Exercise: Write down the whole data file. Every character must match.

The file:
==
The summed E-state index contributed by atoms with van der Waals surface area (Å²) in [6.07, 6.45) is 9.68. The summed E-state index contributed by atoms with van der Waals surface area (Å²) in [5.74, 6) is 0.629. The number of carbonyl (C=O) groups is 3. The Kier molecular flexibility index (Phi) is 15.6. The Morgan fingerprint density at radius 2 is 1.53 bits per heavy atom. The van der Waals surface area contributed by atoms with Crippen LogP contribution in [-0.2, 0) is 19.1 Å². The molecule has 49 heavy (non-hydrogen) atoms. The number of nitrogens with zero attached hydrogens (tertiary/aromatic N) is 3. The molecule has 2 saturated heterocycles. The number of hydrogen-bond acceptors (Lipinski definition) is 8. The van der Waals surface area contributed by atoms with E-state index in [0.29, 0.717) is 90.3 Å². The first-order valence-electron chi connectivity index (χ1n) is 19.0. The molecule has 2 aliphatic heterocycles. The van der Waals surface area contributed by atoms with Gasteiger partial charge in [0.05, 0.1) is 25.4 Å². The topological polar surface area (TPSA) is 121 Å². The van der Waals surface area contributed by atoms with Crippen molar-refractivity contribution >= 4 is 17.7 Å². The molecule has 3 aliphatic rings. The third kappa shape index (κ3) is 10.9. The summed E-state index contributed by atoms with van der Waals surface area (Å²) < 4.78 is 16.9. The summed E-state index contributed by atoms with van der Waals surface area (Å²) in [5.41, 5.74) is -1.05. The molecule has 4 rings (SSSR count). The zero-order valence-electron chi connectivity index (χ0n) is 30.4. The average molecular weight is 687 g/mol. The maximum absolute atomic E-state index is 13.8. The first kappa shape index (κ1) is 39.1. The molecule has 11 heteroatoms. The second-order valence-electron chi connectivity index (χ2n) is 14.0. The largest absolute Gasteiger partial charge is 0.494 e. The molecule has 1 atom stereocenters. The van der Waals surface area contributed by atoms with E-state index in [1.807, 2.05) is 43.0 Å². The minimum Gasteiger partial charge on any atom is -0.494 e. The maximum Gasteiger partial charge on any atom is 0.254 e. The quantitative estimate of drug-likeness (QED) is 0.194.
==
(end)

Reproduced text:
The summed E-state index contributed by atoms with van der Waals surface area (Å²) in [6.07, 6.45) is 9.68. The summed E-state index contributed by atoms with van der Waals surface area (Å²) in [5.74, 6) is 0.629. The number of carbonyl (C=O) groups is 3. The Kier molecular flexibility index (Phi) is 15.6. The Morgan fingerprint density at radius 2 is 1.53 bits per heavy atom. The van der Waals surface area contributed by atoms with Crippen LogP contribution in [-0.2, 0) is 19.1 Å². The molecule has 49 heavy (non-hydrogen) atoms. The number of nitrogens with zero attached hydrogens (tertiary/aromatic N) is 3. The molecule has 2 saturated heterocycles. The number of hydrogen-bond acceptors (Lipinski definition) is 8. The van der Waals surface area contributed by atoms with E-state index in [0.29, 0.717) is 90.3 Å². The first-order valence-electron chi connectivity index (χ1n) is 19.0. The molecule has 2 aliphatic heterocycles. The van der Waals surface area contributed by atoms with Gasteiger partial charge in [0.05, 0.1) is 25.4 Å². The topological polar surface area (TPSA) is 121 Å². The van der Waals surface area contributed by atoms with Crippen molar-refractivity contribution >= 4 is 17.7 Å². The molecule has 3 aliphatic rings. The third kappa shape index (κ3) is 10.9. The summed E-state index contributed by atoms with van der Waals surface area (Å²) < 4.78 is 16.9. The summed E-state index contributed by atoms with van der Waals surface area (Å²) in [5.41, 5.74) is -1.05. The molecule has 4 rings (SSSR count). The zero-order valence-electron chi connectivity index (χ0n) is 30.4. The average molecular weight is 687 g/mol. The maximum absolute atomic E-state index is 13.8. The first kappa shape index (κ1) is 39.1. The molecule has 11 heteroatoms. The second-order valence-electron chi connectivity index (χ2n) is 14.0. The largest absolute Gasteiger partial charge is 0.494 e. The molecule has 1 atom stereocenters. The van der Waals surface area contributed by atoms with E-state index in [1.807, 2.05) is 43.0 Å². The minimum Gasteiger partial charge on any atom is -0.494 e. The maximum Gasteiger partial charge on any atom is 0.254 e. The quantitative estimate of drug-likeness (QED) is 0.194.